On the right wing, Fred was having one of his finer games, always looking for the ball and laying off an intelligent, simple pass, to feet or in to space so that Joliet James or whoever could run on to it. He and Scrachi Peluso were working together very nicely along the right, any casual observer would be thinking this Italo-Swedish combination had come straight from the catwalks of Milan or Stockholm.

Up front, Joliet James responded to some post-Fritz match accusations that he had not run enough by working his socks off, running on to any ball played forwards on the flank, and putting the opposing defence under the sorts of pressure that had seen the Lions undefeated until the previous encounter.

Despite the dominance, the Lions could not find their way past an inspired Rogue goalkeeper who made a string of fine saves to thwart the Lions attack, palming a ball over for a corner, or making one superb outstretched save when it looked as if the ball had gone past him.

But for all his fine work, Rogues were always on the back foot in the first half, the only action of note at the other end being a blocked shot by Kim Sun Il which had been struck ferociously, the Red Lions defender’s positioning absolutely spot on.

Genghis was also having a good game at left back, getting in some excellent tackles, and not allowing the Rogue winger in to any dangerous positions. In fact, having seen his performance on Sunday, the Lions defence was exceptionally wary of letting the ball anywhere near their goalkeeper, your humble chronicler making only one relatively simple save during the course of the first half.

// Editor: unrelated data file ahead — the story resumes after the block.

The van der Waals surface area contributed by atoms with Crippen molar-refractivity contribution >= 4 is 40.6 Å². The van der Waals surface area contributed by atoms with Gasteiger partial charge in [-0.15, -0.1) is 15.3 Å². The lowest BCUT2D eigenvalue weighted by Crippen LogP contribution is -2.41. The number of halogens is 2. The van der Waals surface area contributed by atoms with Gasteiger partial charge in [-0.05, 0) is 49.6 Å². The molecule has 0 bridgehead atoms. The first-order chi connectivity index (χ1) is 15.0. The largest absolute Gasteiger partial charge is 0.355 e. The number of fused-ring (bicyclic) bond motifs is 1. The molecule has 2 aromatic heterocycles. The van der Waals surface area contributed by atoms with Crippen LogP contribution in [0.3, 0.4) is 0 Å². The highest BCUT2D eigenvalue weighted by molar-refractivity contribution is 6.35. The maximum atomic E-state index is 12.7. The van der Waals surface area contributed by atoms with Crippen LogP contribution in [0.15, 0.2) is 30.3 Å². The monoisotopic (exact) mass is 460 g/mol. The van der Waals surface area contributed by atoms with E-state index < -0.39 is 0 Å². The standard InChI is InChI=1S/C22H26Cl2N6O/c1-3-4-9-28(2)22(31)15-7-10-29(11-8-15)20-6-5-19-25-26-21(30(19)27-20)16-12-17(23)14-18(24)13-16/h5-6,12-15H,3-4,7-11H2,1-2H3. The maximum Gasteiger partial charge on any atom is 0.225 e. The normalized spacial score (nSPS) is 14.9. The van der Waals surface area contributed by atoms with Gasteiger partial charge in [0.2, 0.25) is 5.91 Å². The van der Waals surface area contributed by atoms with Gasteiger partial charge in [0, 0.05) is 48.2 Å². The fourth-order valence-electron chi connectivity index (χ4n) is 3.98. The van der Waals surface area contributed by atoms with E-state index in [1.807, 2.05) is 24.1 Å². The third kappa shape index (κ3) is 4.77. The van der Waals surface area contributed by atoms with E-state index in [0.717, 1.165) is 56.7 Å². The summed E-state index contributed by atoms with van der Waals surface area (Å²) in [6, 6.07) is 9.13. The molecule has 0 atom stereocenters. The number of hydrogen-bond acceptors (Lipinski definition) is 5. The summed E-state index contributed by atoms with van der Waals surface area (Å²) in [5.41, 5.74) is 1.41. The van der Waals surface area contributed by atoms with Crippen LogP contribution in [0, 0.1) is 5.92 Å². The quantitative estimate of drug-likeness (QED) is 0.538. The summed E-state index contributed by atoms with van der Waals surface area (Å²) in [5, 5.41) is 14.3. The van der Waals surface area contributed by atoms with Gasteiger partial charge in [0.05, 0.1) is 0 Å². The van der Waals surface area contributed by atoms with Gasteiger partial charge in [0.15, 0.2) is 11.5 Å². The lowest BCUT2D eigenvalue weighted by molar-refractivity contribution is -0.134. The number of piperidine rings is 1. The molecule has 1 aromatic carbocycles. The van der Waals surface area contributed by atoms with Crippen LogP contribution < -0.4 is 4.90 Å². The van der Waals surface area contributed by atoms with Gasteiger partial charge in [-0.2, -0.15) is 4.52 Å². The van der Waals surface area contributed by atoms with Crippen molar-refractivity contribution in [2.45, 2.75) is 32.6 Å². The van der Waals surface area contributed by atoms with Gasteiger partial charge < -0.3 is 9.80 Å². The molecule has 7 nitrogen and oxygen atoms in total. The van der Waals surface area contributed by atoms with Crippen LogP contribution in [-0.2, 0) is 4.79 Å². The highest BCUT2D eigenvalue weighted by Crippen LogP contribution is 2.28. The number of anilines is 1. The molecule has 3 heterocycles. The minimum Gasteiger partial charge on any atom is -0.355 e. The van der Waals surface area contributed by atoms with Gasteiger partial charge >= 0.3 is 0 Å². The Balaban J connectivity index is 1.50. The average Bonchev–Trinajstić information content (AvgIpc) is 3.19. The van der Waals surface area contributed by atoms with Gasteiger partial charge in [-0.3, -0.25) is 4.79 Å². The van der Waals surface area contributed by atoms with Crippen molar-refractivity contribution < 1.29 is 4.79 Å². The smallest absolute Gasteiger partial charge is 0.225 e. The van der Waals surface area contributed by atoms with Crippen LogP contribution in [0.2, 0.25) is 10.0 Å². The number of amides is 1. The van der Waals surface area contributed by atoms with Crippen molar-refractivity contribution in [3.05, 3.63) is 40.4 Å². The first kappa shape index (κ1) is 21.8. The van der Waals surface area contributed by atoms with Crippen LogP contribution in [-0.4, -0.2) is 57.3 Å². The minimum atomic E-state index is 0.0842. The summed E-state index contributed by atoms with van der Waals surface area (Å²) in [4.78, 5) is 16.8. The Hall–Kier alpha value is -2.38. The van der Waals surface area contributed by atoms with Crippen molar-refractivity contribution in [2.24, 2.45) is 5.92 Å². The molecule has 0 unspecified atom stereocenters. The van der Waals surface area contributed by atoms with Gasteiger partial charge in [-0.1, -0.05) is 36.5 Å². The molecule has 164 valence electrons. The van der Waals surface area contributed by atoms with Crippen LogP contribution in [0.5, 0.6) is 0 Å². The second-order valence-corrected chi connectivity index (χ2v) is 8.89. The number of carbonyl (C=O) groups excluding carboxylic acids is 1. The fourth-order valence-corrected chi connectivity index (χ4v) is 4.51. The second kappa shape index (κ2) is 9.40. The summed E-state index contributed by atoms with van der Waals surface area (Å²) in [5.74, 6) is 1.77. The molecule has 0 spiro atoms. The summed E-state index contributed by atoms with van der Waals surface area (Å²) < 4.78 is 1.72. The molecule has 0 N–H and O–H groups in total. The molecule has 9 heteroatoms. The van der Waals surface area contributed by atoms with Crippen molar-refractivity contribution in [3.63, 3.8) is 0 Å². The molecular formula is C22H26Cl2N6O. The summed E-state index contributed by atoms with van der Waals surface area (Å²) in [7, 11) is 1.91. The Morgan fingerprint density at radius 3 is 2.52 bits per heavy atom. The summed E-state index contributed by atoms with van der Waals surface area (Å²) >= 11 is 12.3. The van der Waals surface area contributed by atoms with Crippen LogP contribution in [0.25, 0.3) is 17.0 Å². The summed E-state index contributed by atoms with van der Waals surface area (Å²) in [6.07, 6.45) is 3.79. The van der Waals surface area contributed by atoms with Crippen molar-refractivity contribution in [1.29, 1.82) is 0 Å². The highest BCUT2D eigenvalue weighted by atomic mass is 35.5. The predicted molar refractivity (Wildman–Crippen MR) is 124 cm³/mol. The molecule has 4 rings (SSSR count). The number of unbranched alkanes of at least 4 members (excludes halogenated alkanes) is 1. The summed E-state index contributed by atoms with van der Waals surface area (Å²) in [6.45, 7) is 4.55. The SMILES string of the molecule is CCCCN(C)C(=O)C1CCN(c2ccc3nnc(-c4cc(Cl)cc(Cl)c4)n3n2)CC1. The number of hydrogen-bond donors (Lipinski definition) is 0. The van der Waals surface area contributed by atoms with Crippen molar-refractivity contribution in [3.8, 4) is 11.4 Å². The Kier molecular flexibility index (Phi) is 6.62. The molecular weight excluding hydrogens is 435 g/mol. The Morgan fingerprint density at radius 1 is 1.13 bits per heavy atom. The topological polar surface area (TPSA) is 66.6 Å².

The Lions pushed though, wanting to make this dominance count, and with perhaps a quarter of an hour left in the first half, the breakthrough came. Having won another corner after some excellent all round attacking work, the ball was floated in to the 18 yard box with pinpoint precision by Andy the Bear, where Irn Bru Daz rose like a Scottish farmed salmon to power a header past the hapless keeper for a fully deserved 1-0 Lions lead.

After taking the lead, the Lions were on the back foot for a couple of minutes as Rogues tried desperately to get back in to the game, but the Lions defence held firm, the improvisational back four standing firm to deny any goal scoring opportunity for their opponents. And gradually the Lions gained possession, and momentum, and once more the pendulum swung in the Lions’ direction, the pressure once more being mounted on the Rogues’ goal.